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IT Project Budget Allocations how to decide where to invest your budget

November 10, 2008

I put all my possible cost action programs into a simple matrix, illustrated opposite. Across the top of the matrix I estimate the potential cost impact, the expected value of future cost savings over a five- or ten-year period, ignoring the practicalities of implementation. Down the side of the matrix I add in the question of practicality. Can I get the savings quickly and easily? Or will I have to work away at them for years, tackling difficult obstacles: internal politics, labor laws, government regulation, joint-venture partners, long-term contracts.

Potential Cost Impact

Future Implementation

High Low
Fast / Easy XXXXXXXXXX

XXXXXXXXXX

XXXXXXXXXX

XXXXXXXXXX

Slow/Difficult XXXXXXXXXX

XXXXXXXXXX

XXXXXXXXXX

XXXXXXXXXX

The matrix helps clarify which ideas to pursue first and hard and which ones to put on the back burner:

1.       In the top left are the #1 priorities, the no-brainers: big cost benefits, quick and straightforward to implement.

2.       I then move to the top right for my #2 priorities: maybe not such big opportunities but quick results.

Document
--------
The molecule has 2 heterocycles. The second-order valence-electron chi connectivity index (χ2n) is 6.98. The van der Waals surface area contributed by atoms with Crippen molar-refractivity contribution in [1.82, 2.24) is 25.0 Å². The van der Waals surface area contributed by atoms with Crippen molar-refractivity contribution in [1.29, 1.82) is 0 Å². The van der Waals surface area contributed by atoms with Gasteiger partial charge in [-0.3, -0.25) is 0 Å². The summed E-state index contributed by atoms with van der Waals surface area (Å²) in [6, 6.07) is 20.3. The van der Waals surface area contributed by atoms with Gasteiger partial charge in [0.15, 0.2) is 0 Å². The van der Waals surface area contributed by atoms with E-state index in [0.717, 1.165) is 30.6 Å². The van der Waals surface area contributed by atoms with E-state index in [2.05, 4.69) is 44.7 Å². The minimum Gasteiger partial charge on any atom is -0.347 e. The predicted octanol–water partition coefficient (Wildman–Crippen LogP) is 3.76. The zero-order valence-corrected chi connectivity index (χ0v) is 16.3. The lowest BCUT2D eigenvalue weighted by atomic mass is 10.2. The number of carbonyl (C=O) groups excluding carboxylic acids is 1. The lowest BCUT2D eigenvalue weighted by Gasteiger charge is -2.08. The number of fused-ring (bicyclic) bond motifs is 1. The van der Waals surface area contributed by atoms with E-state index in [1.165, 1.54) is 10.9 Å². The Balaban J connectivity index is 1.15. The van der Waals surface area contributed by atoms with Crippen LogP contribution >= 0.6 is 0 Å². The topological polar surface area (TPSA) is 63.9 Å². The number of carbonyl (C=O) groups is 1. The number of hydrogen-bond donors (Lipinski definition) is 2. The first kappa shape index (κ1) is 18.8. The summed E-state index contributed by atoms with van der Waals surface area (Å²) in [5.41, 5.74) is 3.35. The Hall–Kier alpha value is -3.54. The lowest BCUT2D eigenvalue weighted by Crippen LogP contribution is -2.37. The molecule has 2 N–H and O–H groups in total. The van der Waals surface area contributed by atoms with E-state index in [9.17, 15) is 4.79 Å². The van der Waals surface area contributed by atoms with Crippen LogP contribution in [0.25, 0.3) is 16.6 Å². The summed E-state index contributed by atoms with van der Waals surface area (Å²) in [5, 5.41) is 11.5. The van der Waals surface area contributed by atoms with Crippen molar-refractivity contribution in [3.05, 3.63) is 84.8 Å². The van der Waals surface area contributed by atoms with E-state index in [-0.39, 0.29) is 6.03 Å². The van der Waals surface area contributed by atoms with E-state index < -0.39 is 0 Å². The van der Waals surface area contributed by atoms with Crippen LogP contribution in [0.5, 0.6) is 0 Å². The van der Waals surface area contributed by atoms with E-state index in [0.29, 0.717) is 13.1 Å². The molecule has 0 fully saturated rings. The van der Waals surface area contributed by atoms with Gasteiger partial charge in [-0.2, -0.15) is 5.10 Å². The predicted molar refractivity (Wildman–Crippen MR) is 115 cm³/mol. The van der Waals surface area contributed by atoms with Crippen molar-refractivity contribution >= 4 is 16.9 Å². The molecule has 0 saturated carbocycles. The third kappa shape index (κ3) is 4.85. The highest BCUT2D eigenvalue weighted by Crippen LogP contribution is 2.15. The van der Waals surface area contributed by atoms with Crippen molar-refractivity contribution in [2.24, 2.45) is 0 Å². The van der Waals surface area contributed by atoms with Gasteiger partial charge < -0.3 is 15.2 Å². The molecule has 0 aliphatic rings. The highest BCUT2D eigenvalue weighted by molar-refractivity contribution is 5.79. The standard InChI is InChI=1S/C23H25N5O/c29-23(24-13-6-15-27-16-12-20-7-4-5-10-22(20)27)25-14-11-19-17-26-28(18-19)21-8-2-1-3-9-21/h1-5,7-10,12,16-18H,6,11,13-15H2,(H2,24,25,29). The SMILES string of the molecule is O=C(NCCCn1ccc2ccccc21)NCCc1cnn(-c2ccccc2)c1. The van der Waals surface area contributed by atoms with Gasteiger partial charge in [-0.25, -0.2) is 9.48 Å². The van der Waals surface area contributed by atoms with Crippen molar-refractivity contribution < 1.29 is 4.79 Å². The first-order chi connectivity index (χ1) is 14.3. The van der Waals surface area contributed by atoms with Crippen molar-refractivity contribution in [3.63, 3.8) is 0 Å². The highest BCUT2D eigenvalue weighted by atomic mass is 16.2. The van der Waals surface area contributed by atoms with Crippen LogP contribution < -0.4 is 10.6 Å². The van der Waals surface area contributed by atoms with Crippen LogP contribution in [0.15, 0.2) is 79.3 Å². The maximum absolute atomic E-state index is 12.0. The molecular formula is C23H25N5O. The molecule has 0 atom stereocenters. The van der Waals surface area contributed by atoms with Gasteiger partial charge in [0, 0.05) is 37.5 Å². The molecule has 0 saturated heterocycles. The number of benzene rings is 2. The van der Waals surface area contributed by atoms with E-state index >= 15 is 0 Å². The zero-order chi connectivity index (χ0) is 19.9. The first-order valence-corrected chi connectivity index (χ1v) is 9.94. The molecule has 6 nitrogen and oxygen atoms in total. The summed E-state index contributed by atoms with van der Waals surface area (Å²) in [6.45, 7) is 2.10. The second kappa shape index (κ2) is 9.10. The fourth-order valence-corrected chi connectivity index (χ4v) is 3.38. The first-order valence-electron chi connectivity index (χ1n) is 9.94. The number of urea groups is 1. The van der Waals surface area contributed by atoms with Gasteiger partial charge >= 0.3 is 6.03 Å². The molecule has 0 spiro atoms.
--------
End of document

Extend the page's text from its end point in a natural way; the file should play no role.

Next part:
3.       Then I move to the bottom left: big opportunities, but ones where you could bash your head against a brick wall for a long time, so the strategy is to work away quietly and steadily at removing obstacles.

4.       Finally, any ideas that fall into the bottom right get put aside on a very slow back burner – you only start on them if there’s really nothing else left to do.

I had an IT client with three different head offices across the US. One handled data and network operations, one software development and support, and one all the commercial activities like sales and finance. We developed a list of cost-reduction options, each with an estimated five-year savings value, total $350m:

  • Consolidate the three central offices into one location, $50m.
  • Outsource data and network operations, $60m.
  • Take some percentage of development and support offshore, probably to India, $100m.
  • Take out some layers in marketing and sales, $10m.
  • Shift network purchases to a lower-cost pan-European contract, $20m.
  • Cut travel cost, $10m.
  • Change front-end development processes to reduce back-end cost (bug fixes, reinstalls, customer support), $50m.

We could get $140m of the $250m quite quickly and easily. We started working away on the two big-impact but hard-to-do ideas, working toward a future $100m saving. And we dumped the idea of cutting marketing layers.

When you do this kind of analysis, make sure you identify the key choices correctly. In the case above we had lots of minor options for cutting operations cost while still keeping it in-house. If we had pursued that logic we would have missed the big cost-cutting option, outsourcing the whole activity.

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